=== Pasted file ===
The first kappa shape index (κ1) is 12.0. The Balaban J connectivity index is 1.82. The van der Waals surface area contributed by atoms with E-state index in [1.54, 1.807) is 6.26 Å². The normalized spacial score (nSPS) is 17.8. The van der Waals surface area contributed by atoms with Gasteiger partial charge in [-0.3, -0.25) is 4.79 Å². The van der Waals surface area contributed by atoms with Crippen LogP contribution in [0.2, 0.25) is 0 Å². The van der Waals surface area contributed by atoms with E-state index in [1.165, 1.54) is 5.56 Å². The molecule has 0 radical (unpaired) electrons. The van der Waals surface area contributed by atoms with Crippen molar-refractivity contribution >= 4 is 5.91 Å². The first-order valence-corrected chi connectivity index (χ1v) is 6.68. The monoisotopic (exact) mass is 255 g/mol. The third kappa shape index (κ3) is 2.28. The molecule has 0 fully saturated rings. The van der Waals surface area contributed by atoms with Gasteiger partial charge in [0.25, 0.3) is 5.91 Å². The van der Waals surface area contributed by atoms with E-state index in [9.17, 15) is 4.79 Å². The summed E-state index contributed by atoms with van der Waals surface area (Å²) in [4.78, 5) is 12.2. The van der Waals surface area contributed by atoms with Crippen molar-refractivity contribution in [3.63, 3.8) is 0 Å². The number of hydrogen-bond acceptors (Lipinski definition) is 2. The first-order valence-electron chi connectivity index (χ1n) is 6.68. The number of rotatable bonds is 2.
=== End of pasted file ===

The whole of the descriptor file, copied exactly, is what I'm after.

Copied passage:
The first kappa shape index (κ1) is 12.0. The Balaban J connectivity index is 1.82. The van der Waals surface area contributed by atoms with E-state index in [1.54, 1.807) is 6.26 Å². The normalized spacial score (nSPS) is 17.8. The van der Waals surface area contributed by atoms with Gasteiger partial charge in [-0.3, -0.25) is 4.79 Å². The van der Waals surface area contributed by atoms with Crippen LogP contribution in [0.2, 0.25) is 0 Å². The van der Waals surface area contributed by atoms with E-state index in [1.165, 1.54) is 5.56 Å². The molecule has 0 radical (unpaired) electrons. The van der Waals surface area contributed by atoms with Crippen molar-refractivity contribution >= 4 is 5.91 Å². The first-order valence-corrected chi connectivity index (χ1v) is 6.68. The monoisotopic (exact) mass is 255 g/mol. The third kappa shape index (κ3) is 2.28. The molecule has 0 fully saturated rings. The van der Waals surface area contributed by atoms with Gasteiger partial charge in [0.25, 0.3) is 5.91 Å². The van der Waals surface area contributed by atoms with E-state index in [9.17, 15) is 4.79 Å². The summed E-state index contributed by atoms with van der Waals surface area (Å²) in [4.78, 5) is 12.2. The van der Waals surface area contributed by atoms with Crippen molar-refractivity contribution in [3.63, 3.8) is 0 Å². The number of hydrogen-bond acceptors (Lipinski definition) is 2. The first-order valence-electron chi connectivity index (χ1n) is 6.68. The number of rotatable bonds is 2.